Season 4: Fall 2017 / Winter 2018
September 21, 2017
Lauren Marie Taylor, And Yet We Are Not Saved
Lauren Marie Taylor is a Bay Area conceptual artist. In 2013 she was the first Artist in Residence at the Arecibo Observatory in Puerto Rico. In 2015 she was an Artist in Residence at the American Academy in Rome, through which she worked with the Vatican Astronomical Observatory. Recent projects include collaborative work on the Man in Space Collection at the Walt Disney Family Museum, Satellite Engineering at the California Academy of Sciences, YBCA BAN 7 and a solo exhibition at Southern Exposure on robotics in the Civil Rights Era. She holds a BFA from the School of the Museum of Fine Arts Boston, an MEd from Portland State University and an MFA in Social Practice from the California College of the Arts.
Monica Westin, How to be Present — Virtual Bodies at the Museum
Monica Westin is an art writer and historian of rhetoric. She works at the California Digital Library and teaches writing to visual art students at the California College of the Arts. Her places include: the top of Bernal Heights park, the Wikipedia visual editor widget, Central Asia, the #12 Muni bus, and the imaginary places proposed in late antique Greek literature and early Greek novels.
October 19, 2017
Lukaza Branfman-Verissimo, The Diaspora of the Color Blue
Lukaza Branfman-Verissimo is an artist, an arts educator, an activist, a storyteller and a curator, whose work is informed by her commitment to craft and community, engagement with society, and interest in storytelling and cultural geography. She strives to re-create and re-tell personal and family tales side by side the tales of those that surround her. Branfman-Verissimo has had solo exhibitions at Lago Projects in Oakland, E.M. Wolfman in Oakland and Bolivar Gallery in Los Angeles. She has also exhibited and performed work at Osaka Art University, Highways Performance space, Richmond Art Center, Southern Exposure and the Berkeley Art Museum. Branfman-Verissimo is a member of the CTRL + SHFT Collective and the founder and lead curator at Nook Gallery.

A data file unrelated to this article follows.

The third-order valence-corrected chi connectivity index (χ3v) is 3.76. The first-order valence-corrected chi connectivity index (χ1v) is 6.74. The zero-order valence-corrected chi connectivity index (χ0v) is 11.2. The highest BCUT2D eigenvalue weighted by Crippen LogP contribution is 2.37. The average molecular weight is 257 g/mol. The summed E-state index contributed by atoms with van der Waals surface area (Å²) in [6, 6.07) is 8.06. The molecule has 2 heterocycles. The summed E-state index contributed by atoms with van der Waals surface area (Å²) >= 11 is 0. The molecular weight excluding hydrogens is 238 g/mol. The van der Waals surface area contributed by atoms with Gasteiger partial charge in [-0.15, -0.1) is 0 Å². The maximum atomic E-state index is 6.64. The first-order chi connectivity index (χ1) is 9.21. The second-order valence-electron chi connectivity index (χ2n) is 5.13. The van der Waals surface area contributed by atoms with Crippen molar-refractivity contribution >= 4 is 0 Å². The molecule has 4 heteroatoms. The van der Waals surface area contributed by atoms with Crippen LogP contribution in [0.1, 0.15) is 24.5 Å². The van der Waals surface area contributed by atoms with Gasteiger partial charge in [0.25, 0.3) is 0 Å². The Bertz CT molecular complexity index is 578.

,>Helen Shewolfe Tseng, Secrets of a Southern Goth
Helen Shewolfe Tseng is an artist, designer, and weird wolf witch currently based in San Francisco. She was born in Baton Rouge to Taiwanese immigrants and grew up in Louisiana, Mississippi, and Northern California.
November 16, 2017
Ivy Anderson and Devon Angus, Policing Heteronormativity: Gender and Gentrification in Early San Francisco
Ivy Anderson and Devon Angus recently co-edited the California Historical Society Book Award Winning title, Alice: Memoirs of a Barbary Coast Prostitute, a work of non-fiction set in Progressive Era California.
Ivy Anderson is one of those people who moved to San Francisco the week she turned 17 and never looked back. After ten years in the city, she found herself armed with an environmental studies degree from San Francisco State University, a job at City Lights Bookstore, and a book published by Heyday. She has worked as a landscape artist, community garden manager, a youth arts educator, a barista, a waitress, a house cleaner, and now, a writer and bookseller.